There is a balance in the tunes of Waiting for Henry. “Cayuga Why” is a good example of how two distinct sounds emerge in the songs. Vocals that come in a near whisper at times, never rising to a screech but letting you feel every feeling that passes through the songs’ words. The voice is complimented with the distorted crunch of the guitar. The chords and notes are kept in place by the production and the feral attack on the strings never overpowers or buries the lead or harmony vocals. It does, however, let the voice know that it is present and guarding the tunes like a junkyard dog prowling for a bite of the night. The title track builds and recedes like a tide regulated by the heat of the sun rather than its light, “L.I.E.” enter with just the electric guitar notes filling the space in and around the vocals and “Parallel Lanes” closes out Ghosts and Compromise with a soft exit. The acoustic guitar work still sparkles the air as the vocals take pride in the beauty of a Brooklyn morning.” - The Alternate Root

"AMERICANA UK - Waiting For Henry - Album Review"

Among the strongest and most memorable is the title-cut “Ghosts and Compromise”, plus, arguably the most vivid piece of songwriting on the album “Parallel Lines”. Stripped bare with little other than voice and acoustic guitar the reflective piece speaks of among other things, a Brooklyn Sky, sunrise and of there being a ghost at every street light and of how the two people become stuck in parallel lines. Nice one, Dave (and band) for the album finale. “Riverside” drifts along in a dreamy, reflective fashion as band leader, lead vocalist Dave Slomin speaks of becoming caught in the 'wreckage at your riverside’. Like with a good few more on the record it becomes stronger and easier to connect with the more you hear it. More than one of the bands they Occasionally remind me of REM! - americanaUK

"DANS PAPERS - Hamptons, New York"

"Waiting For Henry is a new American rock band that's enjoyed an unstoppable buzz since the release of their debut album..." - Dan's Papers (Southhampton, New York)

"NO DEPRESSION INTERVIEW with Dave Slomin of Waiting For Henry"

No Depression: "Elevator pitch, in one sentence: what’s your favorite thing about how the disc turned out?" Slomin: "I always feel like a it’s a success if I come up with a recording that sounds like something I would buy myself… and I think I’d buy this one. Or at least bootleg it." - No Depression

"WONO MAGAZINE (HOLLAND) - Waiting For Henry - Album Review"

In Dutch. To Be Translated! - Wono Magazine

"ROOTS HIGHWAY (ITALY) - Waiting For Henry - Album Review"

In Italian. To be Translated! - Rootshighway

"BLURT "Town Called Patience" Album Review"

their power pop, look no further than this second release by under-the-radar, Jersey-based band, Waiting For Henry. Real meat, cured, seasoned and prepared with love by no less than Mitch Easter, fans of whom know exactly how much he can lend to anything he touches… Each of the 12 tracks on Town Called Patience stirs the listener in record time with serious hooks, harmonies and enough tough and/or melodic guitar sounds to stir your inner rock star. Influences abound. Early Matthew Sweet, R.E.M. and Replacements come to mind – yet these solid-rocking mini masterpieces have little else to do with anything beyond the musical vision shared by lead vocalists/ guitarists Dave Slomin and David Ashdown, bassist Mike Chun and drummer Rob Draghi - Blurt Magazine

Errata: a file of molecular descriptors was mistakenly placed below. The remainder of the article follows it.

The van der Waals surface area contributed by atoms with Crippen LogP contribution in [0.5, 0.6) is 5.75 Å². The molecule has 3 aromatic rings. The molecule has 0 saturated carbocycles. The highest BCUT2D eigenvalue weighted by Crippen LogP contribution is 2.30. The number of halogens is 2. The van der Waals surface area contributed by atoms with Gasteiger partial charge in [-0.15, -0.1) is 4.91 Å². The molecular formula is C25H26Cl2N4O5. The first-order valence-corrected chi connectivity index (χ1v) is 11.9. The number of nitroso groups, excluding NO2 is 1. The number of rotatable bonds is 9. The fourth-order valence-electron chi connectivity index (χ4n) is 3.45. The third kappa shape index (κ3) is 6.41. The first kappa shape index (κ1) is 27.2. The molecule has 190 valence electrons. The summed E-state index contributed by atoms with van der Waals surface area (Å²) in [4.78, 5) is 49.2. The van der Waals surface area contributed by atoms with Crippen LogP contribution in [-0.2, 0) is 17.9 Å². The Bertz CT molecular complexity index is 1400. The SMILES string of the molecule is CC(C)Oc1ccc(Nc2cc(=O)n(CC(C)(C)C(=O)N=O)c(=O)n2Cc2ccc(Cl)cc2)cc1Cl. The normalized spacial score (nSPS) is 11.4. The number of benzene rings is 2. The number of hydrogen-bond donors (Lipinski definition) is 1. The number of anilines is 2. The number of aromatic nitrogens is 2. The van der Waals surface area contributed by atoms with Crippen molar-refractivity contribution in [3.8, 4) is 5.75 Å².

Still working on that hot first release.



For 2018, Waiting For Henry is back in the studio working with Tommy Stinson, former Replacements bassist, producing.  Tommy’s work on his latest Bash & Pop release caught the band’s ears as the honest and gritty sound they were looking for with their new batch of songs. The 6-song EP is due out Spring 2018.

Formed in 2010, Waiting For Henry began as a reconnection of three former schoolmates, Dave Slomin, Dave Ashdown and Mike Chun, who reunited to make the album they never made years ago. Originally intended as a DIY project for friends, their first album, Ghosts & Compromise took an unexpected and truly DIY path to critical acclaim, first making the rounds of European Americana blogs and radio via the word-of-mouth highway, before returning home to similar embrace in the US. Honoring the band’s unique sound, melding early 80’s indie rock with later Alt-Country, The Huffington Post hailed the album as “perfect for any playlist in any era,” and The Alternate Root rated it a 2013 “Top 10 Album.”

This response earned the band a spot to record their sophomore album, Town Called Patience, with renowned R.E.M. producer, Mitch Easter, who related to the band saying: “It’s always nice when I hear what I think of as ‘real songs’, by which I mean songs that have, dare I say, depth. All songs use familiar musical bits and pieces, but only some songs get to your emotions, or make you think, or smile… These guys write songs that have that spark.” Town played well and long at radio, earning several months heavy rotation at SIRIUS-XM’s The Loft, where PD, Mike Marrone called Waiting For Henry one of “my favorite new bands.” The album earned adds and spins around the country, at stations including:  WBJB, NJ; WQBR, PA: WLVR, PA: RadioFreeAmericana; WPYA, AL (Reg’s Coffeehouse); WETS, TN; WFIV, TN; WMKY, KY; WOUB, GA, KUNI, IA; KHYI, TX; KHUM, CA, WMOT, TN, etc.

Waiting For Henry was invited to Toronto’s NXNE Fest in 2014 and 2015 and has performed at many other festivals including Musikfest (Bethlehem, PA) and Canada IndieWeek (Toronto) and is scheduled to perform at Chicago’s Taste of Randolph in June 2018.  They’ve regularly packed NYC’s Mercury Lounge and their sold out Boston area show from December 2017, for TheAlternateRoot.com’s Extended Play Sessions is currently airing on Youtube. 

Drummer Rob Draghi joined in 2015 and is currently recording and touring with the band.

Band Members